If you’ve ever wondered why there wasn’t more bone to your boner, scientists finally have the answer.
The penis bone, also known as the baculum, first evolved in mammals more than 95 million years ago, according to new research from University London College. While most mammals today have a penis bone (including chimpanzees and bears), scientists say the trait appears not to have developed in humans for a number of reasons.
“The common ancestors of both primates and carnivores had a baculum,” lead author of the study Matilda Brindle told The Independent.
“Humans are quite weird as we’re one of the few primates that doesn’t have one."
Brindle said one of the main reasons men lost out on penis bones was because they didn’t have sex long enough to need them.
She said primates who mate for three minutes or more tend to have way longer penis bones than those whose vaginal penetration (or intromission) durations fall below three minutes.
“The human intromission duration tends to be below two minutes, which most people wouldn’t expect,” she said.
In contrast, the nocturnal lemur known as the aye-aye copulates for up to an hour and has a very long penis bone.
Longer penis bones were may also be noticed in species with seasonal breeding and polygamous mating systems, said Brindle.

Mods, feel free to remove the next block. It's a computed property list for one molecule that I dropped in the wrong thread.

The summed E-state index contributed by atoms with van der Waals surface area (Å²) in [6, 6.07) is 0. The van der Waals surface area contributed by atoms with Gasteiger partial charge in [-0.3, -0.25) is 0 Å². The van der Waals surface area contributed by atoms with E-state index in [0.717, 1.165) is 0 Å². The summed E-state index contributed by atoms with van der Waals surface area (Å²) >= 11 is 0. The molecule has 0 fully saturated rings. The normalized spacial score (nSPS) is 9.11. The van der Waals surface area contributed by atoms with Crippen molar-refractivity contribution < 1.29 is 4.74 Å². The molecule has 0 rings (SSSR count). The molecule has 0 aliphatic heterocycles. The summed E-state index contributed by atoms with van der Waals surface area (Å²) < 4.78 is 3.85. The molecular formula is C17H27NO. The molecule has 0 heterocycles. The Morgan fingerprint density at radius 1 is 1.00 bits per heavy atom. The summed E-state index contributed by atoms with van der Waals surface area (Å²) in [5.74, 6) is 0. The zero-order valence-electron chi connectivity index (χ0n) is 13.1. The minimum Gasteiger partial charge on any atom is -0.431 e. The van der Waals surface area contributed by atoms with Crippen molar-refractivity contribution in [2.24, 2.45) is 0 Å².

“Polygamous mating systems are where multiple males and multiple females all mate with each other, like in chimpanzees,” she said.
“While polygamous mating does take place among humans, it’s not common enough to necessitate the retention of the penis bone.”
Other reasons for the lack of a human penis bone, said Brindle, include the fact that the human mating system takes place throughout the year and tends to be less competitive than that of other mammals.
While chimpanzees tend to only copulate for around seven seconds at a time, they have a polygamous mating system in which females will copulate with numerous males a day. This combination has resulted in chimpanzees having very small penis bones paired with very large testicles.
“[Human] testicles are slightly smaller, which indicates we don’t have such a strong selection for males mating with multiple females at the same time,” said Brindle.
“That’s probably the thing that finally got rid of our baculum, that we have more monogamous mating systems."
h/t The Independent